Tuesday, April 23, 2024
European Union

On the similarities between the EU and the USSR (podcast)

Soviet Union and European Union flag (iStock – Yurchello108)



History likes to repeat itself, Hungarian Prime Minister Viktor Orbán said in a recent speech, but luckily, whereas the Soviet Union was a tragedy, the European Union is a comedy.

Paweł Lisicki, Editor-in-Chief of the influential Polish conservative weekly Do Rzeczy, nonetheless warns in this podcast about the EU’s looming centralization with the adoption by the European Parliament this week of a proposal for radical reforms in the bloc’s treaty.

If the EU steamroller keeps going, which is not unlikely given the new tools for blackmail and applying pressure that are now in the hands of the European Commission, ten new areas of competences will be transferred to the EU level. This will mean a near-total loss of sovereignty for the parliamentary democracies that constitute the EU, making the citizens’ votes meaningless in the European bloc.

Polish co-rapporteur warning against European Parliament resolution on treaty reform (interview)

It is no coincidence that the resolution that was voted on this week by the European Parliament, which began the formal procedure for a change in the treaty, refers to the Ventotene Manifesto as its source of inspiration. The Ventotene Manifesto was written by Italian communists under the leadership of Altiero Spinelli, and advocates for European integration imposed from the top and without seeking the approval of the masses. Even before this new resolution, however, it was already acknowledged in Brussels that this Manifesto provides the ideological foundations of the European Union.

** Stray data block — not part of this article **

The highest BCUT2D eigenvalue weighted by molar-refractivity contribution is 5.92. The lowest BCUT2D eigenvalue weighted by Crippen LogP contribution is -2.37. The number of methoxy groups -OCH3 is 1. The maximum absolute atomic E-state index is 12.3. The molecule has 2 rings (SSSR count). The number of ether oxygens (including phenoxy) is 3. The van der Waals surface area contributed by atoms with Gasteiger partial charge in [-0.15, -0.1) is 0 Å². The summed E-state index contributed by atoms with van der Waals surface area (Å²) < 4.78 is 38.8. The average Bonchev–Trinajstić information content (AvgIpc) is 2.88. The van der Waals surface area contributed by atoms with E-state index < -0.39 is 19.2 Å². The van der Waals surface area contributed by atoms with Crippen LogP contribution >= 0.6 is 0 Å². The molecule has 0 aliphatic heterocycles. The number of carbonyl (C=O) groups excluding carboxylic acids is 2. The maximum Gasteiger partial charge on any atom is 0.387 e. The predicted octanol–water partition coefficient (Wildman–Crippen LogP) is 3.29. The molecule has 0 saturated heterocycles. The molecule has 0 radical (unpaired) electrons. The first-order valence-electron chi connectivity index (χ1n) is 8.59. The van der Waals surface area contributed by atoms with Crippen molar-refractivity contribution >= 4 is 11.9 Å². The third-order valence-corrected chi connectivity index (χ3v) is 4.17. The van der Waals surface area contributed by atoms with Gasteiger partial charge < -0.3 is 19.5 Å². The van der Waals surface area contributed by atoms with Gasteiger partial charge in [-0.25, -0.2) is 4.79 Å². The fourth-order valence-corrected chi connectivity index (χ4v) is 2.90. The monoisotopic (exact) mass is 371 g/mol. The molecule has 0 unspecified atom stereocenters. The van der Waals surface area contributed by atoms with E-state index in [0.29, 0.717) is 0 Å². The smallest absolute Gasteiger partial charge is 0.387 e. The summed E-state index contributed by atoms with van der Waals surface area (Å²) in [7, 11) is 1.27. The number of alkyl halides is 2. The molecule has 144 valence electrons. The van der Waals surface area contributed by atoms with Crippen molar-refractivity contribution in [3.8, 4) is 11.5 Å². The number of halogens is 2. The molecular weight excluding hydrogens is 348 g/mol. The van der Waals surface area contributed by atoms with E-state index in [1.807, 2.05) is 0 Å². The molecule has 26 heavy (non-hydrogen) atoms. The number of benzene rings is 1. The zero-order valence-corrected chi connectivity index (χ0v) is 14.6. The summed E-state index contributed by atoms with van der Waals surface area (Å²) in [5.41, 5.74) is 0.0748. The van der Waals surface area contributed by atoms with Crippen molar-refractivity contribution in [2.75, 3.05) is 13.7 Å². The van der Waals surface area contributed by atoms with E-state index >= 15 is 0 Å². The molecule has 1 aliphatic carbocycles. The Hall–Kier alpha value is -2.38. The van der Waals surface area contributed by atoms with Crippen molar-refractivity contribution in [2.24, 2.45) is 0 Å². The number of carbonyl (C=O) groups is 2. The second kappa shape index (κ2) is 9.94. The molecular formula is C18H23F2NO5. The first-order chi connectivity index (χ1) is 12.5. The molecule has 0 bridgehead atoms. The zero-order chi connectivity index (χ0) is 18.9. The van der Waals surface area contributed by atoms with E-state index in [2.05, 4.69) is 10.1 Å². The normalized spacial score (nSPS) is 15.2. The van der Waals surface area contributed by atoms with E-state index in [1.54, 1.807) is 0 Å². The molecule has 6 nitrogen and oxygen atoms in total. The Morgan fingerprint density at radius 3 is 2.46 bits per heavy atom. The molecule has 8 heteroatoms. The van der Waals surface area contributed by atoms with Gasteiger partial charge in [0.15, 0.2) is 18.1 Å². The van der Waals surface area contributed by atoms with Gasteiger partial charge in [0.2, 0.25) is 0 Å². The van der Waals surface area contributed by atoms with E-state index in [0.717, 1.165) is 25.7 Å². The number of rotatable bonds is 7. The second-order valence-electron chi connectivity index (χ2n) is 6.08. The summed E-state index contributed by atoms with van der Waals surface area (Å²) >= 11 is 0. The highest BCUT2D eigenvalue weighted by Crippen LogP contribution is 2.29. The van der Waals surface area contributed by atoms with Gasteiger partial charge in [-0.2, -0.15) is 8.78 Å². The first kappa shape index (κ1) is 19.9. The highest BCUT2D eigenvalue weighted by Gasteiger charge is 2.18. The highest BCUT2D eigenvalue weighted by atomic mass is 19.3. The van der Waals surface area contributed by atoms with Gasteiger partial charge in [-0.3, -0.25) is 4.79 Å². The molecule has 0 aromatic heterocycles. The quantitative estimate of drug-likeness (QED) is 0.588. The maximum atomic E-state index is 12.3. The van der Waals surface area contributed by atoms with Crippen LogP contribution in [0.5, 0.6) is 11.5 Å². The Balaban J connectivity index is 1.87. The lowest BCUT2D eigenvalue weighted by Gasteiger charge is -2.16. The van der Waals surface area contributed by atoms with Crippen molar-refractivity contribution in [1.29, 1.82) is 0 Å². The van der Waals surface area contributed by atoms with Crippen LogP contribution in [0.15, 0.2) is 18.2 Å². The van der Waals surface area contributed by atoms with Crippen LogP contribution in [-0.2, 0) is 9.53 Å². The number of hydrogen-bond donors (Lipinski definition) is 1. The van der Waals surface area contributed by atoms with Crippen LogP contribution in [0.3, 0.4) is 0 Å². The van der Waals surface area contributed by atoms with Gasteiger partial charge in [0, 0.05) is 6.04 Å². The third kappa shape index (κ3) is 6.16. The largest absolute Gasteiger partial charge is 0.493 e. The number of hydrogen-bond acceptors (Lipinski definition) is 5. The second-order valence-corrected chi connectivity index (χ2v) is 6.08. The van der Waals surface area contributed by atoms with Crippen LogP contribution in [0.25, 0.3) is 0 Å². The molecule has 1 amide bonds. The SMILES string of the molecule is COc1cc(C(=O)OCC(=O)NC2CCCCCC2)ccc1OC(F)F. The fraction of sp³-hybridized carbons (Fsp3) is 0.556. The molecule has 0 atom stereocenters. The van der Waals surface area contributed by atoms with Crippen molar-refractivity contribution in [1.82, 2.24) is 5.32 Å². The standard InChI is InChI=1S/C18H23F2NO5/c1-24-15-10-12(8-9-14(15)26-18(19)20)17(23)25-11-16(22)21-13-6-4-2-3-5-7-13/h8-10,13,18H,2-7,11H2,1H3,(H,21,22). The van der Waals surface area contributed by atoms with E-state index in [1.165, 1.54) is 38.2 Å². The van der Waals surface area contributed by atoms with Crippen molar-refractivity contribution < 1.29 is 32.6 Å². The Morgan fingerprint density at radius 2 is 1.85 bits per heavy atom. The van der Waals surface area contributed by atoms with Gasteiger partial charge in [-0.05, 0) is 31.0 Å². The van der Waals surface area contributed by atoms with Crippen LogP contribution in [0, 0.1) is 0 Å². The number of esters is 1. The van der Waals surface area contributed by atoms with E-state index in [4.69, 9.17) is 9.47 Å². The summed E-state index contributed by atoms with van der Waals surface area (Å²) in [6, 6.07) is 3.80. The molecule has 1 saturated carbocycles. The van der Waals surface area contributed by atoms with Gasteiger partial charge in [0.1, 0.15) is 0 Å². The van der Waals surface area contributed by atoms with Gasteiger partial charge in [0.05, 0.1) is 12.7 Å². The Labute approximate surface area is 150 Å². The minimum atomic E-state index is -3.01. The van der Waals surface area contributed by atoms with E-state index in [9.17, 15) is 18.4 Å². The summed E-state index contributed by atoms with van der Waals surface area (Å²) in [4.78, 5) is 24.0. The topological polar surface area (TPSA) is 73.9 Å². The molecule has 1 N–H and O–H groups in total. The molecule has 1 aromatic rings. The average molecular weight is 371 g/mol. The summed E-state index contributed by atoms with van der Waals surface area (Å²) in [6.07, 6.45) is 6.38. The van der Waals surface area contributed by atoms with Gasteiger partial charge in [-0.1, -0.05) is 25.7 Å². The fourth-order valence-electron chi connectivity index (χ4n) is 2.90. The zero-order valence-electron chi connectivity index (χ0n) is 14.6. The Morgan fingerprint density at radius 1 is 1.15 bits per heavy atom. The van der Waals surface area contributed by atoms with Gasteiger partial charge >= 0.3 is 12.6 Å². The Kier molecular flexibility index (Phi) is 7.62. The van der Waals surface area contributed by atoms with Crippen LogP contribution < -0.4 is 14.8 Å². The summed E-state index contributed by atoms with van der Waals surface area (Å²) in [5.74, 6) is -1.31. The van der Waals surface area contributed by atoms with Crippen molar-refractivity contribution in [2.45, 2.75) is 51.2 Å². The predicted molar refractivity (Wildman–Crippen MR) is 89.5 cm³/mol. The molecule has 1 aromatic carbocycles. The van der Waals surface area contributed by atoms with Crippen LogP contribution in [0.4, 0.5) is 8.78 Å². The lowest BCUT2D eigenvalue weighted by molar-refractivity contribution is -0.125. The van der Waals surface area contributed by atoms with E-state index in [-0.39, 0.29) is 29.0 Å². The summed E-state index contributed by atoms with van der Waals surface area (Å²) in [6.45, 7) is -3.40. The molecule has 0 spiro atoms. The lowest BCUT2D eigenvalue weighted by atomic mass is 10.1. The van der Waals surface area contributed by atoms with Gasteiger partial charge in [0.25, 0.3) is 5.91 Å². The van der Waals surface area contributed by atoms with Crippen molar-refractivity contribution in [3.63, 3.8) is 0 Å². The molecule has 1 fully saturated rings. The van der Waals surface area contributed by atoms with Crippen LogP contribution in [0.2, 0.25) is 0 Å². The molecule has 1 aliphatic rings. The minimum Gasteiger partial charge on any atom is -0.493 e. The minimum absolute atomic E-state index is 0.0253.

You must read this Manifesto if you want to know what the European Union really is, Lisicki insists in this podcast, illustrating his point with some meaningful quotations.

Having experienced communism in his country in his youth (he was a member of the dissident Independent Students’ Association in the 1980s), Lisicki argues there are genuine similarities between the former USSR and today’s European Union, both in their ideological inspiration and their common goal of suppressing nation-states and national identities in an effort to create a new international, centralized community.

Unlike Viktor Orbán, however, Paweł Lisicki thinks the EU is not a comedy at all.